Total will supply about 270,000 tonnes a year of fossil LNG on a 10-year contract to fuel CMA CGM’s nine new 15,000-TEU container ships. The French energy giant’s bunkering business, Total Marine Global Solutions (TMGS), will provide fuel for the vessels at CMA CGM’s headquarters at Marseille-Fos, Rotterdam and in Singapore.
TMGS also holds an even larger contract – 300,000 tonnes per year – with CMA CGM to supply CMA CGM Jacques Saadé and its sister ships over a 10-year period.
Looking beyond the CMA CGM contracts, Total sees these new supply chains as a vehicle to expand the use of LNG as a marine fuel, particularly in the Mediterranean. Total has plenty of LNG on tap – it produces about 40M tonnes a year and claims a global market share of 10%.
CMA CGM Jacques Saadé embodies a mission for CMA CGM’s president and chief executive who said at its launch “We have taken a big step forward [but] we need to go further to build transport that is even more respectful of the environment.” To his credit, CMA CGM started on this path as early as 2005 when it began reducing CO2 emissions.
His group, with a fleet of 500 vessels, is a founding member of the Cluster Maritime Francais, the organisation of some 430 companies dedicated to a complete transition in terms of ecology and energy by 2050. Working swiftly since the coalition was established in late 2019, a list of nine concrete projects has been drawn up including developing biofuels for different forms of transport, green hydrogen, expanding the use of biogas and synthetic gases, and replacing fossil fuels with green energy across the entire supply chain.
The bridge of this giant is bristling with innovations that will make the officers’ job easier. A system known as ‘path prediction’ processes critical factors such as the rate of turn, speed and helm so the master can anticipate the movement of the ship as it comes into berth. There is also a ‘smart eye’ system that provides a visual of the vessel in its immediate environment, helpful during port operations. Augmented reality screens provide extra information about the ship’s movement, such as distance from the dock and transverse speed.
Underwater, CMA CGM Jacques Saadé is fitted with a Becker Twist rudder for reduced cavitation by optimising the water flow. As a bonus, CMA CGM claims the system will reduce CO2 emissions by 4%.
Engines for all reasons
WinGD pulled out all the stops for the lean-burning, diesel-cycle 12X92DF engines. With a maximum power rating of 63,840 kW, equivalent to 10 Airbus A380 jet engines, according to CMA CGM, these power plants are the biggest the group has built as well as the most powerful LNG-fuelled engines ever. They emerged from WinGD’s best-selling X-DF dual-fuel, low-speed technology first unveiled in H2 2017. At last count, WinGD had a crammed order book for 320 of these engines, with 60 in operation. They have been adopted across the maritime spectrum, powering LNG carriers, gas-fuelled ULCS, Aframax shuttle tankers, and very large crude oil carriers.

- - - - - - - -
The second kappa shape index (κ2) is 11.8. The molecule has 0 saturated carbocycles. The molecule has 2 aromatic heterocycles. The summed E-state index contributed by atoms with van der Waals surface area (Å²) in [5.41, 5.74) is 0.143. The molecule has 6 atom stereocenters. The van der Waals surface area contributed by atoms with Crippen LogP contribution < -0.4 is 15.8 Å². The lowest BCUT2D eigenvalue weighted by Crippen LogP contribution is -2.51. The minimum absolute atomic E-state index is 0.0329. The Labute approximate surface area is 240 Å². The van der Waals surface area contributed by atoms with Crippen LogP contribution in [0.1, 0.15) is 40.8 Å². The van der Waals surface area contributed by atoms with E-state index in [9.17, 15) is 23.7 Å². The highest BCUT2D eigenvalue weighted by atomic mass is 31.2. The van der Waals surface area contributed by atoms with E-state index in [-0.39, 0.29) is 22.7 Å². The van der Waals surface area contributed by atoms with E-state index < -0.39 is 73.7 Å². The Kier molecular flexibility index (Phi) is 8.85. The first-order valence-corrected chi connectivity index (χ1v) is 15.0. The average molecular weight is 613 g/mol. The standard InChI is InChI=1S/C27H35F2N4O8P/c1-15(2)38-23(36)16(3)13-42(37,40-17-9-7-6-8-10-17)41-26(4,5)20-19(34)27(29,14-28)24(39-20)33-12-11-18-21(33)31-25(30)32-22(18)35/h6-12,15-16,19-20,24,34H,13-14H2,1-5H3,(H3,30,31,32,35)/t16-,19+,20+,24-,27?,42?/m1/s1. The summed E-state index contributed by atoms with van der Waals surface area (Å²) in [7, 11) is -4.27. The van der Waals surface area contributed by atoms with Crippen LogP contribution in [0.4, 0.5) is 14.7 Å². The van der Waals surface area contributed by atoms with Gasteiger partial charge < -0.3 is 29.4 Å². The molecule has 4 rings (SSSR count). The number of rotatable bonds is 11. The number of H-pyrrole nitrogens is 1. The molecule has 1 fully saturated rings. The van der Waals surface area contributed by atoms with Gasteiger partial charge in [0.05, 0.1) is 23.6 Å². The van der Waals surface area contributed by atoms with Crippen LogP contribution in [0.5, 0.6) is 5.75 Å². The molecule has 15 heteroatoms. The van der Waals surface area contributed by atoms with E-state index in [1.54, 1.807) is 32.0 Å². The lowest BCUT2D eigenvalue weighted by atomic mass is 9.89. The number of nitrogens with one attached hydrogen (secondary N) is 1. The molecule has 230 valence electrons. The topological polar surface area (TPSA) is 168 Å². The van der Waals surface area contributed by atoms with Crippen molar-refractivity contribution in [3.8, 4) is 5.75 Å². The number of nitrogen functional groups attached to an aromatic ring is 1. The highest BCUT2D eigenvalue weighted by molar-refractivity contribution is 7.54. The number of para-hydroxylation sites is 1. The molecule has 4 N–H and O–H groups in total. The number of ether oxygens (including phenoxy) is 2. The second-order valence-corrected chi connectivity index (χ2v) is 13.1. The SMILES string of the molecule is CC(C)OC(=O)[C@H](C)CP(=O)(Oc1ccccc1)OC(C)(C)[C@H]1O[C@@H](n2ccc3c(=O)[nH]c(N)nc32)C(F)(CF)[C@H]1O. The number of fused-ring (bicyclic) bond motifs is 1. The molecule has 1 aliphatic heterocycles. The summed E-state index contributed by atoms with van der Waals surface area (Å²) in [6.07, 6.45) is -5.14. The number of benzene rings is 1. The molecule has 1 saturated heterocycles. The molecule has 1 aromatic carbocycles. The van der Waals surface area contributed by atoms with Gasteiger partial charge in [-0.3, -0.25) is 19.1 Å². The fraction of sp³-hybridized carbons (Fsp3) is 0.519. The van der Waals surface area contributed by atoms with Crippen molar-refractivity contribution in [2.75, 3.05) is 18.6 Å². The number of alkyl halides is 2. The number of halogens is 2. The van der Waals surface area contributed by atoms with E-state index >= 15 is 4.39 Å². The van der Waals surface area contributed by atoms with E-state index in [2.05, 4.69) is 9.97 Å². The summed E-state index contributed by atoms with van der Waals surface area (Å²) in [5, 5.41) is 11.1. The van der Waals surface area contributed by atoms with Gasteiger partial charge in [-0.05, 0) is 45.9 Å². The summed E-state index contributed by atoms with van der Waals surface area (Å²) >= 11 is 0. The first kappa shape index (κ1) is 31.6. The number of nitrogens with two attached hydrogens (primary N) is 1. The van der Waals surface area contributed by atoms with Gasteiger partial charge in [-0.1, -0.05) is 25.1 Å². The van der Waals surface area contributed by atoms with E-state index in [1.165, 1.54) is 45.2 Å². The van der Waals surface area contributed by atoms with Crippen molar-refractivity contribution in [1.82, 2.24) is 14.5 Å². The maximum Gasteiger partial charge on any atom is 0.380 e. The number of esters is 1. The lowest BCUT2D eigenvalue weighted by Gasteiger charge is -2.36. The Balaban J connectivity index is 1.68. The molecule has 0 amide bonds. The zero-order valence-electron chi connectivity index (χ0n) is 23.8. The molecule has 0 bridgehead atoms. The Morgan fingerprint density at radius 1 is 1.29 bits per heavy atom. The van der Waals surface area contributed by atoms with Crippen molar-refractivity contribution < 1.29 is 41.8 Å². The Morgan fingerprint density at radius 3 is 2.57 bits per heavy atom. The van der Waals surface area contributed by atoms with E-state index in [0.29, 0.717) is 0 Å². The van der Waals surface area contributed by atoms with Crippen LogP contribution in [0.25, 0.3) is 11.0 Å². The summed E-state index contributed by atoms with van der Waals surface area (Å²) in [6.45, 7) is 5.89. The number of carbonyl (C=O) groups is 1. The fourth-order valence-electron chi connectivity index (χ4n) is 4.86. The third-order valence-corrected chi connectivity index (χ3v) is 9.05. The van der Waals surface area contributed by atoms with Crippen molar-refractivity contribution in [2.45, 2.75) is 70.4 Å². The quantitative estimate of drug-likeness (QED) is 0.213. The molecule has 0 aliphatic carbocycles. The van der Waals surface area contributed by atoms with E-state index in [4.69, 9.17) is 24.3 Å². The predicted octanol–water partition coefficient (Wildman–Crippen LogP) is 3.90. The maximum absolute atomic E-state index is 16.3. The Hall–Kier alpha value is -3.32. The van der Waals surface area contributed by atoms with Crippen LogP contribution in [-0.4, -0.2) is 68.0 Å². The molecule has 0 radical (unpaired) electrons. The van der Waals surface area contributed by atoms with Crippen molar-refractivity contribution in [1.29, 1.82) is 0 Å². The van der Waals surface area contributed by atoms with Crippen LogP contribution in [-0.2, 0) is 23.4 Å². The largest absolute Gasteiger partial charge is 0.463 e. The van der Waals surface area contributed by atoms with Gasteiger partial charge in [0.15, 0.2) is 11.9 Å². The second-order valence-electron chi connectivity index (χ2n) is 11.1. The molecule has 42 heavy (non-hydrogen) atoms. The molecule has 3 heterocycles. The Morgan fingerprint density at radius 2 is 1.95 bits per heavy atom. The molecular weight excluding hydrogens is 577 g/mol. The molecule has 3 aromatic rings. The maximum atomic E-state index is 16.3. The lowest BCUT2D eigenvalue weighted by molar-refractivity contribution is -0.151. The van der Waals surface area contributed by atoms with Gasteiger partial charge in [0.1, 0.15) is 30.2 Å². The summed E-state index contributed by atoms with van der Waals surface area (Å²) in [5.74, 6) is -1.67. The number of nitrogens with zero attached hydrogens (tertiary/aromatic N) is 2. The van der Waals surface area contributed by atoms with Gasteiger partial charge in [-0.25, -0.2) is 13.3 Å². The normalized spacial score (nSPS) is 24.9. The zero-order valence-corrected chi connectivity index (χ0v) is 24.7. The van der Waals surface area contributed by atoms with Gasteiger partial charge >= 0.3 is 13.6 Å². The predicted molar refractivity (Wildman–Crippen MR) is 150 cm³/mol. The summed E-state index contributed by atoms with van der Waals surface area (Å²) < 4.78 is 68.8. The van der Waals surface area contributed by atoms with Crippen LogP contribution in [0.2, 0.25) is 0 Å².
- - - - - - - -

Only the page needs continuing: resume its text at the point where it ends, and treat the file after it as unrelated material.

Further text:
Type approval for the engine only came in late May 2020 after a long process because of the size and complexity of the engine. Bureau Veritas marshalled a worldwide team of engine specialists to monitor each of the critical phases of the certification process.
“Progressive type-approval tests were necessary,” explains Bureau Veritas technical vice-president Olivier Cartier, citing how progress and refinements had to be measured and noted at each step of the way. “We remained confident that final certification at 100% of the power using gas as fuel was an achievable objective.”
Methane slip remains a problem in LNG-fuelled engines, methane being the main component of LNG and a potent greenhouse gas, but WinGD is addressing it. In a paper presented at the Gastech virtual summit in September 2020, the manufacturer claims its second-generation X-DF technology reduces fuel gas consumption by 3%, liquid fuel consumption by up to 5%, and methane slip by as much as 50%.
Considering the first of WinGD’s low-pressure, low-speed, two-stroke dual-fuel engines entered service as recently as 2016, this is good going. For the technically minded, engineers worked on two main areas. The first was their conviction that, based on a mountain of field data, an increase in the engine’s geometric ratio would boost thermal efficiency, both in gas and diesel modes. And second, they tackled the issue of unburned hydrocarbons, mainly in the form of methane.
However, the engines on CMA CGM Jacques Saadé and its eight sister ships are of a different order altogether. Although not quite a giant experiment, they take WinGD’s low-pressure concept a big step further.